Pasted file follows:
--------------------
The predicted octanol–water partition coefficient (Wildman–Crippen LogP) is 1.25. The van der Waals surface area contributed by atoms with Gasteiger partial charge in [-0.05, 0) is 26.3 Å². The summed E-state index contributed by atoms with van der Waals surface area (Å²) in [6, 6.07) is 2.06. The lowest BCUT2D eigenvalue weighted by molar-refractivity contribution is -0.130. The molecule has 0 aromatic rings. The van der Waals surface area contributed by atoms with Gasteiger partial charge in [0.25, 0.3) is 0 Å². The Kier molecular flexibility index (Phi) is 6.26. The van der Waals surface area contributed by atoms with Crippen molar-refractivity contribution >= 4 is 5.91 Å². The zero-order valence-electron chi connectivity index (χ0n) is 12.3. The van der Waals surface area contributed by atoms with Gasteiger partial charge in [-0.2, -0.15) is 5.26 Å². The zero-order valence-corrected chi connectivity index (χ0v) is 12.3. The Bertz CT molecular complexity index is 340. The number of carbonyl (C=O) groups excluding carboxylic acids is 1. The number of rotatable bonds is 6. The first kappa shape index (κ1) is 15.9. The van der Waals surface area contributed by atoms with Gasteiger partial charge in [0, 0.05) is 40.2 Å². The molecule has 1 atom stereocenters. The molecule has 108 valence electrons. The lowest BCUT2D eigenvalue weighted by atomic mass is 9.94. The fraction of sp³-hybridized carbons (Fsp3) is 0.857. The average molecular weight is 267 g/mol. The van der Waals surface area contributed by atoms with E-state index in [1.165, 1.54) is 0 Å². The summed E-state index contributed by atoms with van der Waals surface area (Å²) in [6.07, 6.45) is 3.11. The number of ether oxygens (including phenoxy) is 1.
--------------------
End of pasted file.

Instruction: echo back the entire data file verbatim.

The predicted octanol–water partition coefficient (Wildman–Crippen LogP) is 1.25. The van der Waals surface area contributed by atoms with Gasteiger partial charge in [-0.05, 0) is 26.3 Å². The summed E-state index contributed by atoms with van der Waals surface area (Å²) in [6, 6.07) is 2.06. The lowest BCUT2D eigenvalue weighted by molar-refractivity contribution is -0.130. The molecule has 0 aromatic rings. The van der Waals surface area contributed by atoms with Gasteiger partial charge in [0.25, 0.3) is 0 Å². The Kier molecular flexibility index (Phi) is 6.26. The van der Waals surface area contributed by atoms with Crippen molar-refractivity contribution >= 4 is 5.91 Å². The zero-order valence-electron chi connectivity index (χ0n) is 12.3. The van der Waals surface area contributed by atoms with Gasteiger partial charge in [-0.2, -0.15) is 5.26 Å². The zero-order valence-corrected chi connectivity index (χ0v) is 12.3. The Bertz CT molecular complexity index is 340. The number of carbonyl (C=O) groups excluding carboxylic acids is 1. The number of rotatable bonds is 6. The first kappa shape index (κ1) is 15.9. The van der Waals surface area contributed by atoms with Gasteiger partial charge in [0, 0.05) is 40.2 Å². The molecule has 1 atom stereocenters. The molecule has 108 valence electrons. The lowest BCUT2D eigenvalue weighted by atomic mass is 9.94. The fraction of sp³-hybridized carbons (Fsp3) is 0.857. The average molecular weight is 267 g/mol. The van der Waals surface area contributed by atoms with E-state index in [1.165, 1.54) is 0 Å². The summed E-state index contributed by atoms with van der Waals surface area (Å²) in [6.07, 6.45) is 3.11. The number of ether oxygens (including phenoxy) is 1.